Because we are sinners, both sinning and being sinned against, we cannot live life without forgiveness. Forgiveness is part and parcel of life. Yet as much as forgiveness should be a part of everyday life, forgiveness often seems nebulous. We often misunderstand what forgiveness truly is. We have three common misconceptions about forgiveness.
1. Forgiveness is a feeling
We often confuse forgiveness with feelings. “I don’t feel very forgiving.” Have you ever felt like you didn’t want to forgive someone who asked for it? Many times. But failing to forgive because you don’t feel very forgiving is not biblical. We are commanded to forgive whether we feel like it or not. Jesus tells us: “If your brother sins, rebuke him; and if he repents, forgive him” (Luke 17:3). Notice Jesus doesn’t say, “If he repents, forgive him if you feel like it.” Good feelings may or may not be present when you forgive someone.
Someone might think: If I forgive someone even when I don’t feel like it, doesn’t this make me a hypocrite? When was the last time you felt like getting out of bed, going to work, or doing laundry? You do many things even when you don’t feel like it. Hypocrisy is when you pretend to like doing something when you truly don’t. Hypocrisy, for example, is telling people that you like getting out of bed, even when you don’t. So not feeling very forgiving does not make you a hypocrite.
2. Forgiveness means excusing sin
We often think that forgiveness means excusing sin. So, we think forgiveness entails saying: “You know, what you did wasn’t really wrong.” “You couldn’t help it.” The problem with excusing someone’s sin is that excusing sin is, by definition, the opposite of forgiveness. If you excuse sin, you are saying in essence that the person never sinned against you. And if they never sinned against you, you don’t need to grant them forgiveness. So, forgiveness does not excuse or overlook sin. Forgiveness and justice are not mutually exclusive.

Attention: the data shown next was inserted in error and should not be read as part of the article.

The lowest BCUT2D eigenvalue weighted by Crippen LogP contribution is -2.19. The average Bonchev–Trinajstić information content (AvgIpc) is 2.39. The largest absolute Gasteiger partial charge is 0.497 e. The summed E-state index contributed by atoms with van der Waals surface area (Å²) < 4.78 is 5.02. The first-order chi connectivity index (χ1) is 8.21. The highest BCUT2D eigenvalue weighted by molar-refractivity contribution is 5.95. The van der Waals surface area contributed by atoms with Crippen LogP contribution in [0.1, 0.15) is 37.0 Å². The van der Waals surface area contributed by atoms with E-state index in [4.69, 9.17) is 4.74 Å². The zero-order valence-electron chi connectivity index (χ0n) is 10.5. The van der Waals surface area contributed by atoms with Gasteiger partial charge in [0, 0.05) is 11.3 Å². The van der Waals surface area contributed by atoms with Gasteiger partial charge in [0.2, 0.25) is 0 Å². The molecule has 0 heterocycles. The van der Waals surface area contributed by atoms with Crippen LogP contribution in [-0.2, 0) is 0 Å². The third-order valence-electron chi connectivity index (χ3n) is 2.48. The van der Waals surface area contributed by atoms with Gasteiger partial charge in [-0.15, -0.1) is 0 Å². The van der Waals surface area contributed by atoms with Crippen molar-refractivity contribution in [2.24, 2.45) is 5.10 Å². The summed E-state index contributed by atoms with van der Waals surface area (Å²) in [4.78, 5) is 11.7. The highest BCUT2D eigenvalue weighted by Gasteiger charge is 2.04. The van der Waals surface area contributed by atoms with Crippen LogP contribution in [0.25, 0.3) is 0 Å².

3. Forgiveness entails forgetting
We tend to assume that forgiveness means forgetting. “Forgive and forget” is the common mantra. Yet, nowhere in Scripture are we commanded to “forgive and forget.” Typically, however, forgiveness will eventually lead to forgetting. When we forgive someone, we let go of the offense; we don’t hold it against them. Not holding the offense against them, over time, typically leads to forgetting. We forget what we don’t dwell on. If the offense is particularly egregious, we might never forget. But that doesn’t mean that we haven’t forgiven.
If forgiveness is not a feeling, and is not excusing, and does not demand forgetting, what then is forgiveness? That’s for another post.
Pastor Dan Burrus